Ian Somerhalder knows what you're thinking about his new vampire show V-Wars, if what you're thinking is "Vampires? Again?"
Even after eight seasons of playing the 100+ year-old vampire Damon Salvatore on The Vampire Diaries, Somerhalder found himself putting his whole heart and soul into a new passion project about a vampire epidemic taking over the world. And even though the show's about vampires, it probably couldn't be more different from TVD.
First of all, this time, he's not the vampire. Second, you probably won't be falling in love with these bloodsuckers.
"You know, I've heard that quite a number of times, and it makes sense, but what I would say is that...while Vampire Diaries was more of the sort of fantasy, this is a more grounded, I guess more scientific, medical side of it, meaning these vampires happen as a result of a disease," Somerhalder told E! News over the phone. "So they're not super old, there's no historical component of it, it's more happening sort of in real time."
That real time aspect is more of what attracted Somerhalder to the story, which is based on a comic series by Jonathan Maberry.
"What makes it interesting though is what they're going to have to deal with is a lot of what we're already dealing with in modern society," Somerhalder says. "So borders, racism, disease, fear, politics, the politics of fear, and how it's sort of pumped into the sort of zeitgeist of society. These vampires are going to be forced to form alliances and build out a society of their own, and it's going to happen quickly, right? It's a disease that's spreading rapidly, rapid deterioration of society, sort of in like a 28 Days Later-sort of way."
This is Somerhalder's first and only project since wrapping The Vampire Diaries, and he's not just starring in it. He's also an executive producer, and he directed an episode. It became a labor of love, and a major part of the draw was playing a character who wasn't Damon Salvatore, as much as he loves his former alter ego.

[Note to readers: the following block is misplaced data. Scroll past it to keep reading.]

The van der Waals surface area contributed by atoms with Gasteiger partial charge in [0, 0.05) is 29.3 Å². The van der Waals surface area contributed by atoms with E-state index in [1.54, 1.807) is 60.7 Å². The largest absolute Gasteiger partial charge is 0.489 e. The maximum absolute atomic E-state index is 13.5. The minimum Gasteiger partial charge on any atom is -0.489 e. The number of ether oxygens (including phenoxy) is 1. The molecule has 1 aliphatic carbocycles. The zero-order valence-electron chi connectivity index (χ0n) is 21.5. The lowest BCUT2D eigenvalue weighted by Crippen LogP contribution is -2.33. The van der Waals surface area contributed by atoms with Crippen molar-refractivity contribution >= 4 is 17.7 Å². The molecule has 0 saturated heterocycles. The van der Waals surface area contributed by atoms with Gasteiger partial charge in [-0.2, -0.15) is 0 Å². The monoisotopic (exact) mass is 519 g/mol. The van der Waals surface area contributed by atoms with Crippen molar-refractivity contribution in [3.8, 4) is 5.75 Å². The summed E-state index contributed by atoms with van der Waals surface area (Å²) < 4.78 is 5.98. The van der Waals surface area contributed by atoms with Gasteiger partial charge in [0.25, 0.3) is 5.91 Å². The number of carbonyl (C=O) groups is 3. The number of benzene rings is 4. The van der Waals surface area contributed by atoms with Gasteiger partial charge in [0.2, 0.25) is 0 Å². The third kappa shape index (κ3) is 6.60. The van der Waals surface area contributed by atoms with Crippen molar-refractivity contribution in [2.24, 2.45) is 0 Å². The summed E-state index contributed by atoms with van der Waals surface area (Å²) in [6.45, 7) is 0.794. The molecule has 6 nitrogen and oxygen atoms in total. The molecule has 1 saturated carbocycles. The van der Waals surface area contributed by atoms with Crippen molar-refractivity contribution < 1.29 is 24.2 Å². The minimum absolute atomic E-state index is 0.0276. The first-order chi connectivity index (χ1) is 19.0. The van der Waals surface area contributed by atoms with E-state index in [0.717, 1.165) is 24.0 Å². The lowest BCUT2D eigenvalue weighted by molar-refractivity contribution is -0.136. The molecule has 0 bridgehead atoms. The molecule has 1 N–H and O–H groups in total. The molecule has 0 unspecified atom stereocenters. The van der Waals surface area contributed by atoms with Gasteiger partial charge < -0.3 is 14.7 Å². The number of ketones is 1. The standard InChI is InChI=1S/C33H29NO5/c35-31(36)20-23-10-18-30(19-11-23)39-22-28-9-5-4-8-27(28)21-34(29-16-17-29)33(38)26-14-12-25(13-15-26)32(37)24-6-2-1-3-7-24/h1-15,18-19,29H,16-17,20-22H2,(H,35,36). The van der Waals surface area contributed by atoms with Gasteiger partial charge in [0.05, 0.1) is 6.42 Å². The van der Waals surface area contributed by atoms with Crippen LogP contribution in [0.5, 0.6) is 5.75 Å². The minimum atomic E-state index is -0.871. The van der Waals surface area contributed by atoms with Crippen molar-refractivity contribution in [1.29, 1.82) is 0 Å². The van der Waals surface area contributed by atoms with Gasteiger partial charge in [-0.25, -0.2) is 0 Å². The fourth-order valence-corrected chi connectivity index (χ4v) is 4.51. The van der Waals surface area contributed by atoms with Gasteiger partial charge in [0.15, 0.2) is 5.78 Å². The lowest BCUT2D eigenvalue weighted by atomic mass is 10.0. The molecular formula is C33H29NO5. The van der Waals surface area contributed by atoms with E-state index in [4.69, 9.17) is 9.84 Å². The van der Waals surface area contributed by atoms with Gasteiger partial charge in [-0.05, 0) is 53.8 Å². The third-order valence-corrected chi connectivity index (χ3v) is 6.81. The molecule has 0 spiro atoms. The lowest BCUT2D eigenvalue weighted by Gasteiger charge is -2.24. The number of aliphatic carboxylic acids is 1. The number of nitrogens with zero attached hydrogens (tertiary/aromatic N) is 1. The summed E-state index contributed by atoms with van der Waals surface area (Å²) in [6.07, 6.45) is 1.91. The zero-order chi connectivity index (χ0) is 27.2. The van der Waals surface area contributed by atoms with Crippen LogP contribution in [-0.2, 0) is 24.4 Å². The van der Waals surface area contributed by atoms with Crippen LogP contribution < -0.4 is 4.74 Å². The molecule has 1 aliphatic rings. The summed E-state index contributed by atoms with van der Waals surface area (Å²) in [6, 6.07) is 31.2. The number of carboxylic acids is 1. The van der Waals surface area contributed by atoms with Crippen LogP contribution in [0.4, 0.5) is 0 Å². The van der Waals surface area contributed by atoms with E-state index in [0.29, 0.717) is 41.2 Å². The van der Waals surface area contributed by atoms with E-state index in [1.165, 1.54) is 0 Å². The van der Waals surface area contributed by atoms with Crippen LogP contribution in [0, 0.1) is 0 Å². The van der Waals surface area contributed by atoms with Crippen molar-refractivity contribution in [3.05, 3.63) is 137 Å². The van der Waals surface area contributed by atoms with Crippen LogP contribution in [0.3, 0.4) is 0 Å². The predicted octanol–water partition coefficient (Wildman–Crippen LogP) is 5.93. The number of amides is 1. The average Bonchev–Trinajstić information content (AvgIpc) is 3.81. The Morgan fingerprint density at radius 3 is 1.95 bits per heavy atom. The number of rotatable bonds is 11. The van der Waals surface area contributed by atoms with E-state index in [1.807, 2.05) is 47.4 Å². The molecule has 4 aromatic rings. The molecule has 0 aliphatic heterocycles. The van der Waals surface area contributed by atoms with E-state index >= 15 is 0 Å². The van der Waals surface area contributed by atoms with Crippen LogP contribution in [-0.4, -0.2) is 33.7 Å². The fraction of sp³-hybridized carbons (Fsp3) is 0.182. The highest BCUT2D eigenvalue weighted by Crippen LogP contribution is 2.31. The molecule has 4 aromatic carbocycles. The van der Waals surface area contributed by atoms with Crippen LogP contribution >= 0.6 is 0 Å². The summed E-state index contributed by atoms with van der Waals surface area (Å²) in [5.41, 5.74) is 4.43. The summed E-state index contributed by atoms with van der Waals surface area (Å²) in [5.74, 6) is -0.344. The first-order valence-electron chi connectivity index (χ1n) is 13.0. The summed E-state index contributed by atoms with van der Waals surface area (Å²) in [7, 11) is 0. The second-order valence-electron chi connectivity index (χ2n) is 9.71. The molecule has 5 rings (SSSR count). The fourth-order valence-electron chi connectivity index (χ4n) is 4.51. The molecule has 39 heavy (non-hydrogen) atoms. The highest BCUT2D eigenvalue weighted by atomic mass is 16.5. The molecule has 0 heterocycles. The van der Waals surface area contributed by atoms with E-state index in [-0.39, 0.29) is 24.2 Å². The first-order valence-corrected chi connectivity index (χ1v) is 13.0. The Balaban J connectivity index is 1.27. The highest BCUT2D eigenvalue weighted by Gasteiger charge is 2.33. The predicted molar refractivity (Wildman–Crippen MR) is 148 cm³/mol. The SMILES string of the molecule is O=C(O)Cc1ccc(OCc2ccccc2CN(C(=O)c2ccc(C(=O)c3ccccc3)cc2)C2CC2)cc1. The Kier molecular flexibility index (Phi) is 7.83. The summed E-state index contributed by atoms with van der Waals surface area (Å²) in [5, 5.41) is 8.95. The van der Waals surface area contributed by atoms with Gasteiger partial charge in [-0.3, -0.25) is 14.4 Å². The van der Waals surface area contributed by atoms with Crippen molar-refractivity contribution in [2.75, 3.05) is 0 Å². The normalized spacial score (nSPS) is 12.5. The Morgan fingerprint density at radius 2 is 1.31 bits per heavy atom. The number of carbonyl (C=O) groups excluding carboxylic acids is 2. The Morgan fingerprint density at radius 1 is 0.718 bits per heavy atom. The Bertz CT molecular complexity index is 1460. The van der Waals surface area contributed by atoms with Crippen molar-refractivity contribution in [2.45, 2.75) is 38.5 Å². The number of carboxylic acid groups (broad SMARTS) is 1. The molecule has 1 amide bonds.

"Damon was a blast, right? He was, in all humility, in my humble opinion, I think he was one of the best written characters in history, like in television period. Guy was so cool. He's kind of an asshole, very selfish, but you felt for him. Because there was a certain vulnerability to him, and there was a certain fun quality to him," Somerhalder says. "You wanted to go down this road with him, but with Swann, I so very badly wanted to play a character who was a superhero, but you know what his superpowers are? Just being a good dad. His superpowers are being an amazing scientist. His superpower is being a good, devoted husband. You know why? Because great husbands, great dads, and great scientists are f--king superheroes to me, because everything around them spreads into a positive way."
Somerhalder says there were a lot of reasons he wanted to play this character, but taking on the acting and the producing at the same time proved tougher than he imagined.